The Supercomputer Operation Center's Visualization Team offers cutting-edge visualization technology to enable users to efficiently study the results of numerical simulations. Apart from utilizing existing visualization applications and devices, we continually explore fresh possibilities, striving to integrate innovative ideas into our visualization technology.
We are excited to introduce a groundbreaking visualization technology known as "3D Modeling Visualization Technology," a project that has been in development for several years, harnessing the capabilities of a 3D printer.
The “3D modeling visualization technology" was created as a completely new visualization technology using 3D printers.
Numerical simulation is a technology employed to analyze physical phenomena within a three-dimensional space digitally recreated on a computer. Consequently, assessing calculation results in a three-dimensional format is more ideal than in two dimensions.
In recent years, the accessibility of 3D printers to the general public has enabled the creation of realistic 3D models representing numerical simulation results. The Visualization Team initiated the development of a technology for 3D modeling of calculation outcomes at an early stage and is currently addressing the challenges associated with 3D printing.
Initial Stage: Modeling of monochromatic shape model
3D printers excel in reproducing CAD data, making them an ideal choice for manufacturing the airframe contours of aircraft and spacecraft.
To gain a better understanding of these intricate fuselage and rocket engine designs, we employed 3D printing technology. Nonetheless, the limitation of producing monochromatic prints prevented us from accurately representing the outcomes of our numerical simulations.
Aircraft Shape Print (monochromatic print)
Supersonic Aircraft Shape Print (monochromatic print)
LE-X Rocket Engine Shape Print (monochromatic print)
Second Stage: Realization of full-color printing
3D printers can be categorized into various types based on the materials they utilize.
During an exhibition where we showcased a monochromatic printed model, we learned about the existence of a 3D printer capable of producing full-color prints. Intrigued by its potential for visualization, we promptly conducted experiments to explore its applicability.
In the context of full-color printing, we encountered a challenge regarding the durability of the end product due to the use of plaster as the modeling material. To address this issue, we implemented measures such as slightly increasing the thickness for slender shapes, ultimately achieving the successful representation of the aircraft's surface distribution.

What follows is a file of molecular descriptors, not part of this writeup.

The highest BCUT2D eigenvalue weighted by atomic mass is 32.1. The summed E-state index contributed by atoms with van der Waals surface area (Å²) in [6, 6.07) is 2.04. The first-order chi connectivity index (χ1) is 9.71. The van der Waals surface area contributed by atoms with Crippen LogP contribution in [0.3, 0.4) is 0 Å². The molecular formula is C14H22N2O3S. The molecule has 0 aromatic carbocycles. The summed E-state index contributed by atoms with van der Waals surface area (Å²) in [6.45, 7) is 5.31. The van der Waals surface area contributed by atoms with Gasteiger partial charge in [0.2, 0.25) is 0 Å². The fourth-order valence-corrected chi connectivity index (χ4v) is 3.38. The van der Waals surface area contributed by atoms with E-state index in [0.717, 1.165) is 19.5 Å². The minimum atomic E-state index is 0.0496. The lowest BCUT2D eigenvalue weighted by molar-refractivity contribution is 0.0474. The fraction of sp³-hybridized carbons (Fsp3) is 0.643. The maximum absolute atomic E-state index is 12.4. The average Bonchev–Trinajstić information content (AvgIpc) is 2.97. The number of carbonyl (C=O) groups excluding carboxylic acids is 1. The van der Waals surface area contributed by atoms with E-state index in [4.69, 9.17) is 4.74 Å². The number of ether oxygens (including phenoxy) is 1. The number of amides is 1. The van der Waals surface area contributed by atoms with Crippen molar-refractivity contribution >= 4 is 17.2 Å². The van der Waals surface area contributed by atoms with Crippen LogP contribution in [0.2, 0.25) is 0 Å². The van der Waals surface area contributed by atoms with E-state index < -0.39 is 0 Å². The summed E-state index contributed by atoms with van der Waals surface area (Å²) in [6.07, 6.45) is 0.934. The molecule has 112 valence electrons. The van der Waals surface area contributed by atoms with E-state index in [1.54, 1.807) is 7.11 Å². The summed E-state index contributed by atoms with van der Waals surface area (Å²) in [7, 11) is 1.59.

Surface pressure of the VTOL ASKA (full-color print)
Iso-surface of buffet analysis of high angle attack airplane colored by pressure distribution
Surface pressure of Epsilon Launch Vehicle (full-color print)
Latest: 3D visualization technology using transparent resin
The latest 3D printers can utilize various molding materials, enabling us to now represent the desired "vortex-like flow created around the vehicle" by simultaneously printing both transparent and opaque resin.
Since the "three-dimensional representation of vortices away from the aircraft" has received high acclaim from researchers, our aim is to develop this technology into a "user-friendly visualization tool" that can be employed for "verifying calculation results" in the future. However, to achieve this, it is crucial to learn how to process vast data into data suitable for 3D printing and to master 3D design that considers the necessity of presenting the data as a three-dimensional object.
Additionally, there are concerns related to printing time and cost. The next step involves enhancing 3D visualization technology in line with the forthcoming advancements in 3D printing.
Liquid fuel atomization analysis model (transparent resin print)
Flow field around landing gear (transparent resin print)
Flow display from helicopter rotor (transparent resin print)
Analysis of the jet stream from the launch vehicle at the launch pad
(transparent resin print)
Launch-pad acoustic analysis of H3 launch vehicle (Transparent Resin Print)
Display of the vortex behind the HTV-R (Transparent Resin Print)
Buffet analysis of aircraft flying at a high angle of attack (transparent resin print)